Sexual Abuse in Women’s Federal Prison Facilities Reviewed by Justice Department Teams

Investigators found a "culture of permissiveness" among staff at federal women's prison facilities, which helped perpetrate incidents of sexual abuse against prisoners.

Some policies in the federal prison system allow for a culture of sexual abuse, which has resulted in lenient treatment of staff engaged in criminal activities, according to a review of women’s facilities conducted by the U.S. Department of Justice.

Those determinations come as the result of the Justice Department’s Sexual Abuse Facility Enhancement and Review (SAFER) program, which published its initial findings last week. The SAFER program focuses on promoting safe and effective reporting against prison employees as part of the Prison Rape Elimination Act.

In April, Deputy Attorney General Lisa Monaco tasked SAFER working group teams to visit Federal Bureau of Prisons women’s facilities to identify, assess, and issue recommendations regarding ongoing sexual misconduct within federal prisons.

Starting in early June, the teams visited women’s facilities in six regions, to review progress that has been made implementing recommendations included in the Department of Justice’s Response to Sexual Misconduct by Employees of the Federal Bureau of Prisons report, which was issued in 2022 by the department’s Sexual Misconduct Working Group.

Problems with Sexual Abuse in Women’s Federal Prisons

Over the past five years, federal prisons have received hundreds of complaints of prison sexual abuse perpetrated by guards, wardens, Chaplains, drug treatment counselors or other prison employees. During the same time, the Department of Justice prosecuted 45 of those cases.

SAFER teams reviewed facility conditions, medical and mental health services, reentry programming, the Special Housing Unit, and conducted interviews with employees and inmates. They also met with local nonprofit groups that provide support services to survivors of sexual abuse.

What they found was a “culture of permissiveness” toward staff misconduct and a pattern of retaliation against victims who reported abuse, according to the teams’ findings.

Even in cases where prosecutions were made, sentencing was disproportionately lenient. The review group indicated weak or nonexistent discipline was taken against some prison workers, and they identified flaws in how prosecutors address sexual abuse in prison facilities.

In one case, a Drug Treatment Specialist employee pled guilty to five counts of sexual abuse against inmates in his drug treatment class. He admitted to grooming victims and directed them to cover up the assaults and hide evidence.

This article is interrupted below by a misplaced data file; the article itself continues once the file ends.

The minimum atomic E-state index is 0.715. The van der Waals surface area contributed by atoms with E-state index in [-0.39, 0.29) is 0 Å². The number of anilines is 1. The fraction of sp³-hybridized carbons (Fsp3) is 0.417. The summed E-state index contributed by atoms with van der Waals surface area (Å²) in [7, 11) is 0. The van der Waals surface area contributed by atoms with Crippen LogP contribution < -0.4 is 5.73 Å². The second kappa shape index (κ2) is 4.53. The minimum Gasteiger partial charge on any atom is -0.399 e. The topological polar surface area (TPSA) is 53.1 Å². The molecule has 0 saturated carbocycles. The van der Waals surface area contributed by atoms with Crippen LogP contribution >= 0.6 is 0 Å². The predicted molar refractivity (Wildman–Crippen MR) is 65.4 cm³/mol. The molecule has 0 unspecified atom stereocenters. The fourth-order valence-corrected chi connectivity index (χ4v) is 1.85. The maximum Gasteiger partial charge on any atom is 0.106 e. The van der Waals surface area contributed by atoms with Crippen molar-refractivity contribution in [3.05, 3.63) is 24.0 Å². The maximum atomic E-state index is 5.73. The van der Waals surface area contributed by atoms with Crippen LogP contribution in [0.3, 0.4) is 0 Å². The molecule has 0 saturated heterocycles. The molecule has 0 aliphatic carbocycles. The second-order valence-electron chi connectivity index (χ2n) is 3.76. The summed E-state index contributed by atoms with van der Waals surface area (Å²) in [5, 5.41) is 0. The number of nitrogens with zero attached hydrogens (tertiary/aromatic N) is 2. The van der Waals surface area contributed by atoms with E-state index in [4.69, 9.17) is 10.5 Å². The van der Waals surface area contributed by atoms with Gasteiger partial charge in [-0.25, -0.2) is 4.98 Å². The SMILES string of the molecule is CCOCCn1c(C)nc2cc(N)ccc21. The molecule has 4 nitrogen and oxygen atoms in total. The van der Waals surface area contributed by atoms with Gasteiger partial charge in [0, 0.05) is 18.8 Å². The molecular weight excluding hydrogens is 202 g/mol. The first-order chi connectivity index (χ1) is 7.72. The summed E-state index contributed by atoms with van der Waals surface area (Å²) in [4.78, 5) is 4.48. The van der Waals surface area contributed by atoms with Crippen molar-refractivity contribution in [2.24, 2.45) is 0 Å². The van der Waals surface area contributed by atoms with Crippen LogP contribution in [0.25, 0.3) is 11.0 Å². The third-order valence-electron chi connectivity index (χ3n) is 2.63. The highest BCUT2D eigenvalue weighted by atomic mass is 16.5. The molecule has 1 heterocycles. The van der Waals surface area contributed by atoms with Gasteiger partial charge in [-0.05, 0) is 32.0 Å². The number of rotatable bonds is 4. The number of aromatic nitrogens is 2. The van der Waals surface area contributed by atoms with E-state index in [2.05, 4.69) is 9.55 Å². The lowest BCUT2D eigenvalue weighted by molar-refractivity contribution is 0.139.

Sentencing guidelines for this case called for only an 18-to-24-month prison sentence.

SAFER Sexual Abuse Prevention Recommendations

Another goal of the prison reviews included determining how the prisons are following the SAFER recommendations outlined in the 2022 report.

Some of the recommendations include better prevention of staff sexual misconduct, changing the culture and environment in federal prisons, and the use of early warning systems to detect unusual staff behavior. In addition, the program calls for improved security cameras to reduce blind spots in prison system surveillance systems as well as increasing pay for wardens.

SAFER guidelines also call for enhanced reporting of sexual misconduct, establishing hotlines for incarcerated women and their families to report an assault, and improving the culture to prevent retaliation against victims who report an assault, including threats of reducing visits by family members.

The program additionally called on the Department of Justice to prioritize investigations and prosecutions of staff who are accused of sexual misconduct, and improving sentencing recommendations and upscaling from minimum recommendations.

Other recommendations the team is reviewing in prison facilities include reviewing and validating prison sexual assault prevention programs, assigning specially trained neutral agents to investigate allegations of sexual misconduct so the investigations aren’t conducted by prison personnel or friends of the alleged perpetrator, and reducing prison sentences for victims of sexual misconduct where warranted.


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